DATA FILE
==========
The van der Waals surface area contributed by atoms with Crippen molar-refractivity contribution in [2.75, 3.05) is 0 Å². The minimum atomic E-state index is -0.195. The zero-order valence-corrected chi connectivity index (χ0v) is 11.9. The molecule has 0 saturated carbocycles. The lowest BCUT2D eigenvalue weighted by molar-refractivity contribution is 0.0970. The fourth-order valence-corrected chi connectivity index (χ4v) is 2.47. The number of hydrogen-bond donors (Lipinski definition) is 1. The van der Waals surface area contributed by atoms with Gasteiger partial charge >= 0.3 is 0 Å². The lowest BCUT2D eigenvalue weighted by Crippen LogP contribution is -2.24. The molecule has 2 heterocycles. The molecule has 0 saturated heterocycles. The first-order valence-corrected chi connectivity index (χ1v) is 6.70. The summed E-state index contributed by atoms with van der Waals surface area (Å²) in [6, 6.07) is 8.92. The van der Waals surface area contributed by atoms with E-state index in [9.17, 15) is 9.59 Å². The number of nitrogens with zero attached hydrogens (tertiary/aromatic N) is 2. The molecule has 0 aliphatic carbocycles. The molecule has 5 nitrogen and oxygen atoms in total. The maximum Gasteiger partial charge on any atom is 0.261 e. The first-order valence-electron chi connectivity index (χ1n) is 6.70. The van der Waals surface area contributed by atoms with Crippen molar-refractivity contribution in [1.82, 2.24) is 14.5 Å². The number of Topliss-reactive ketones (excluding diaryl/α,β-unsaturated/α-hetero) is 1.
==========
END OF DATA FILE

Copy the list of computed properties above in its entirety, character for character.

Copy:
The van der Waals surface area contributed by atoms with Crippen molar-refractivity contribution in [2.75, 3.05) is 0 Å². The minimum atomic E-state index is -0.195. The zero-order valence-corrected chi connectivity index (χ0v) is 11.9. The molecule has 0 saturated carbocycles. The lowest BCUT2D eigenvalue weighted by molar-refractivity contribution is 0.0970. The fourth-order valence-corrected chi connectivity index (χ4v) is 2.47. The number of hydrogen-bond donors (Lipinski definition) is 1. The van der Waals surface area contributed by atoms with Gasteiger partial charge >= 0.3 is 0 Å². The lowest BCUT2D eigenvalue weighted by Crippen LogP contribution is -2.24. The molecule has 2 heterocycles. The molecule has 0 saturated heterocycles. The first-order valence-corrected chi connectivity index (χ1v) is 6.70. The summed E-state index contributed by atoms with van der Waals surface area (Å²) in [6, 6.07) is 8.92. The van der Waals surface area contributed by atoms with E-state index in [9.17, 15) is 9.59 Å². The number of nitrogens with zero attached hydrogens (tertiary/aromatic N) is 2. The molecule has 0 aliphatic carbocycles. The molecule has 5 nitrogen and oxygen atoms in total. The maximum Gasteiger partial charge on any atom is 0.261 e. The first-order valence-electron chi connectivity index (χ1n) is 6.70. The van der Waals surface area contributed by atoms with Crippen molar-refractivity contribution in [1.82, 2.24) is 14.5 Å². The number of Topliss-reactive ketones (excluding diaryl/α,β-unsaturated/α-hetero) is 1.